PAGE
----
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Blaming Gordon Hayward for Celtics’ slow start? That’s not fair, nor is it right

Boston Celtics' Gordon Hayward watches his three-pointer during the second half of an NBA basketball game against the Milwaukee Bucks in Boston, Thursday, Nov. 1, 2018. (AP Photo/Michael Dwyer/Associated Press

I’ve recently discovered a foolproof way to identify Celtics fans that don’t actually pay much attention to the Celtics:

They’re blaming this relatively slow start on Gordon Hayward.

The Celtics entered the new season as the consensus favorite in the Eastern Conference, the team with the best hope of advancing to the Final and presumably either getting mauled by or stunning the three-peat questing Golden State Warriors.

The Celtics should have been the consensus favorite, too. After all, they reached Game 7 of the 2017-18 conference finals without injured stars Hayward and Kyrie Irving. They even led the game with 6 minutes left when precocious rookie Jayson Tatum buried a 3 to put the Celtics ahead.


Had the Celtics’ sometimes too democratic offense not forgotten to involve Tatum in the game’s final four minutes, they might have had the pleasure of ending LeBron James’s second act as a Cavalier. The Celtics team was admirable in so many ways, but the longer you look at the play-by-play from the final minutes, the more what-ifs rear up again.

Related: Seven thoughts about Celtics’ toughness and the state of the team

James headed to Hollywood to join that Lakers roster of misfit toys over the summer, and with Irving — sensational in 60 games last year before a knee injury ended his season — and Hayward returning from the awful leg and ankle injury that ended his season after 5 minutes and 2 points, the Celtics looked loaded. As in, capable-of-banner-18-if-the-Warriors-get-hurt-or-start-to-loathe-each-other loaded.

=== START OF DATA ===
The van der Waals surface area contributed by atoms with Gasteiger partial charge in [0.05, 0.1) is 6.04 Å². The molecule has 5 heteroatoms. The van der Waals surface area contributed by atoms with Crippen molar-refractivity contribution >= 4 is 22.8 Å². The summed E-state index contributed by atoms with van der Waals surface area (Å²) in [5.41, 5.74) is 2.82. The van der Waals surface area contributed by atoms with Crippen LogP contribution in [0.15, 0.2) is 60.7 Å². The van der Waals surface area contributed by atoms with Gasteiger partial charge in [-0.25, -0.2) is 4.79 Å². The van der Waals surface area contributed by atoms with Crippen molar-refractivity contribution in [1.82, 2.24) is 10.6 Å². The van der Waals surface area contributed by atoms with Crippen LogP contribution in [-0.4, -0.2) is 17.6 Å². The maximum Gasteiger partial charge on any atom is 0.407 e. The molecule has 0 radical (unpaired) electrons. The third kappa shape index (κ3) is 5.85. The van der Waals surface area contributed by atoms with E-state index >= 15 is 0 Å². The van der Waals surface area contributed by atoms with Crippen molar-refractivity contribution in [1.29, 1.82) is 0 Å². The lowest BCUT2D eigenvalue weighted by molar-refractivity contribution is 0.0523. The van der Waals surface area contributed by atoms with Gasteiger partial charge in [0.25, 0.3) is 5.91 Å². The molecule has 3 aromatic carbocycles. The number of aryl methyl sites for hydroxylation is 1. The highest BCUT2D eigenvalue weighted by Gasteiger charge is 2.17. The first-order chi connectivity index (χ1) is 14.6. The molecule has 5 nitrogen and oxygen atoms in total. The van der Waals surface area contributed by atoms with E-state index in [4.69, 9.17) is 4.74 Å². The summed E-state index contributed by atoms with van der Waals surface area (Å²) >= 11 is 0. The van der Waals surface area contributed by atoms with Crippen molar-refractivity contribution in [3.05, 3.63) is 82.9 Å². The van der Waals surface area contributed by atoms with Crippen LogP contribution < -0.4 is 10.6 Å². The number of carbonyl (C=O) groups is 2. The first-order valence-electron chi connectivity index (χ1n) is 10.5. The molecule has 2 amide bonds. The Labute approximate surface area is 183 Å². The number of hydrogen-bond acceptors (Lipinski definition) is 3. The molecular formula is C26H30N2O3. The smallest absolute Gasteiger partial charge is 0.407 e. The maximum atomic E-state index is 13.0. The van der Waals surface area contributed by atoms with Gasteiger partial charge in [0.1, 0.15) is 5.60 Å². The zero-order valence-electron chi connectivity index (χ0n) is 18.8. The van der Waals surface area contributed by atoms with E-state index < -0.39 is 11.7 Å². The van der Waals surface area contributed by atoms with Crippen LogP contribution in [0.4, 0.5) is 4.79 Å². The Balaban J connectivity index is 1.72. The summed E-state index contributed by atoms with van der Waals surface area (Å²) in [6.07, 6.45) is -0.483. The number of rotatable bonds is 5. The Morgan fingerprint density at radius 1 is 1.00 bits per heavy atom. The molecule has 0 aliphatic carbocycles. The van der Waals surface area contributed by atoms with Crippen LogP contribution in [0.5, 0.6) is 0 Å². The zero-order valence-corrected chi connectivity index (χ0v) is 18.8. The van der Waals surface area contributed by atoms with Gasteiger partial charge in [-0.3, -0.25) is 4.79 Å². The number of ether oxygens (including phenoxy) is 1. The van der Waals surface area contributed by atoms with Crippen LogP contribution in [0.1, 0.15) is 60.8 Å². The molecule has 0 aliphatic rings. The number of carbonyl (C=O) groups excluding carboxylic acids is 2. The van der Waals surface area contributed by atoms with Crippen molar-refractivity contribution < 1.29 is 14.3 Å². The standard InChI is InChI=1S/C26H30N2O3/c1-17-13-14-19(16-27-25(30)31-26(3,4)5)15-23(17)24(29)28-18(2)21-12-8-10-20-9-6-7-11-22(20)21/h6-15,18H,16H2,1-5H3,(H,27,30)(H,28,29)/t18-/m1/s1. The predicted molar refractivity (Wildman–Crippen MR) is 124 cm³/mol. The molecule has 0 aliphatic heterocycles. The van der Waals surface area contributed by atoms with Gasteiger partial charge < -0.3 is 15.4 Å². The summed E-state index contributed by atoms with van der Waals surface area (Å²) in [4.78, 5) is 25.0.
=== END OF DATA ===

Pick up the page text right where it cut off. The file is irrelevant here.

As you may have noticed, it hasn’t quite trended that way so far. (For the Celtics, I mean. The Warriors/loathing thing seems real and spectacular.) The Celtic are 9-7 entering Monday night’s road matchup with Kemba Walker and the Hornets. That puts them fifth in the Eastern Conference, trailing the 11-4 Raptors by 3½ games while also checking in behind the Bucks, Pacers, and Sixers.


Things seemed to be pivoting in the right direction when they beat the Raptors in overtime Friday, a thriller that featured the best performances as a Celtic for both Irving (43 points on 18 of 26 shooting) and Hayward (15 points on eight shots, team-high 39 minutes).

Related: Washburn: There’s something wrong with the Celtics and Brad Stevens has to figure it out

But the lethargic performance — even for the second game of a back-to-back — Saturday against the Jazz tempered those good feelings. It was the second ugly loss of the season to Hayward’s former team, and a reminder that all of their talented players who were supposed to fit perfectly still too often look like pieces from a different jigsaw puzzle.

It was dispiriting enough that coach Brad Stevens questioned their effort. Part of the charm of last year’s Celtics — and prior Celtics teams with a different roster makeup — is that their effort could never be in question. Now, we’re waiting to see whether Stevens is annoyed enough to shake up the lineup.

It might be easy for some to look at what the shorthanded Celtics achieved last year and conclude that the fault must belong to the returning stars — specifically Hayward, since Irving has been typically breathtaking on offense (if not defense) lately.

That’s not fair, nor is it right.